CullmanTimes.com - Cullman, Alabama

November 5, 2013

A right to pray


The Cullman Times

CULLMAN — Here we go again. The U.S. Supreme Court is getting ready to tackle the trendy topic of whether government officials can open a meeting with a prayer to God.

The case is coming forward because of persistent challenges to the practice by non-Christians and those who simply view any mention of religion in a public setting as an attempt to establish a particular faith by the government. The First Amendment initially applied to the federal government not to establish any particular religion, while states pretty well carried on as they wished. In 1947, the Supreme Court approved the Establishment Clause and applied it against the states.

Nevertheless, the arguments surfacing today about religious prayers before government meetings or at ballgames attempt to take the law beyond its intent.

The high court ruled in 1983 that an opening prayer is part of the nation’s fabric and not a violation of the First Amendment. Government officials, from Congress to a town council, are not establishing a religion when they pray publicly to open a meeting. President Obama is already siding with the city of Greece, N.Y., which traditionally opens council meetings with prayer. The president goes back to the 1983 ruling and does not want to lose the tradition of Congress opening with prayer.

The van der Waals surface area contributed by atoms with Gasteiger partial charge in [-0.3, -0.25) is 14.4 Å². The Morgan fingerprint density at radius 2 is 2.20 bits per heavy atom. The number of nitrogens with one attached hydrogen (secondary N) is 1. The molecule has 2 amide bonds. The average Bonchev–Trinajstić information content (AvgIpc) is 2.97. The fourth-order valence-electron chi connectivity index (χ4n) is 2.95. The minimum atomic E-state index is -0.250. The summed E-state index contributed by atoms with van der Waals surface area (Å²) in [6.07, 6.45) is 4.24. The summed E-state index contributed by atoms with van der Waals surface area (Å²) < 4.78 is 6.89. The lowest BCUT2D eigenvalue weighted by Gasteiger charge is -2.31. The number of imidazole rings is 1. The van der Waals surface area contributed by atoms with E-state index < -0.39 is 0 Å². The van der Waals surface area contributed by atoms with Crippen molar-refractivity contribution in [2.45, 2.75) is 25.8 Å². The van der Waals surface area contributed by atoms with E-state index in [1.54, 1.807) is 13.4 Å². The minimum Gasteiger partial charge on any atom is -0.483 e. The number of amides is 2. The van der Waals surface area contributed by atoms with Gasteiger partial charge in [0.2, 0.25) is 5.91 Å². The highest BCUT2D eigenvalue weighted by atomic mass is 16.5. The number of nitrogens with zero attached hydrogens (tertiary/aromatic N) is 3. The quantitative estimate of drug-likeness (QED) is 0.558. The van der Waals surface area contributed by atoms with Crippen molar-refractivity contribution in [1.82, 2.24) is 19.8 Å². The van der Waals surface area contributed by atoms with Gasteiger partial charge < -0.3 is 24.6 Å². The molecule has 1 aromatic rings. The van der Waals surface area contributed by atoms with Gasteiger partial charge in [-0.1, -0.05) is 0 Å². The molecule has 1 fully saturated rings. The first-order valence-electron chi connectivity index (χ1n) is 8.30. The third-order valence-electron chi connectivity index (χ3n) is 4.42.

There is no indication the Founders ever intended to block prayer by citizens or office-holding government officials. The warning in the amendment is simply not to allow government to establish a religion for the people. It stands to reason that a community that is predominantly Christian would likely elect to have prayers at a meeting that are Christian-based. A community with a larger Jewish population would likely pray based on that faith, and so on. But that does not establish a religion.

The United States is diverse from city to city. The people, whether serving in government or not, choose how they will pray. The First Amendment has been tested in the courts and holds to its purpose. That should be enough.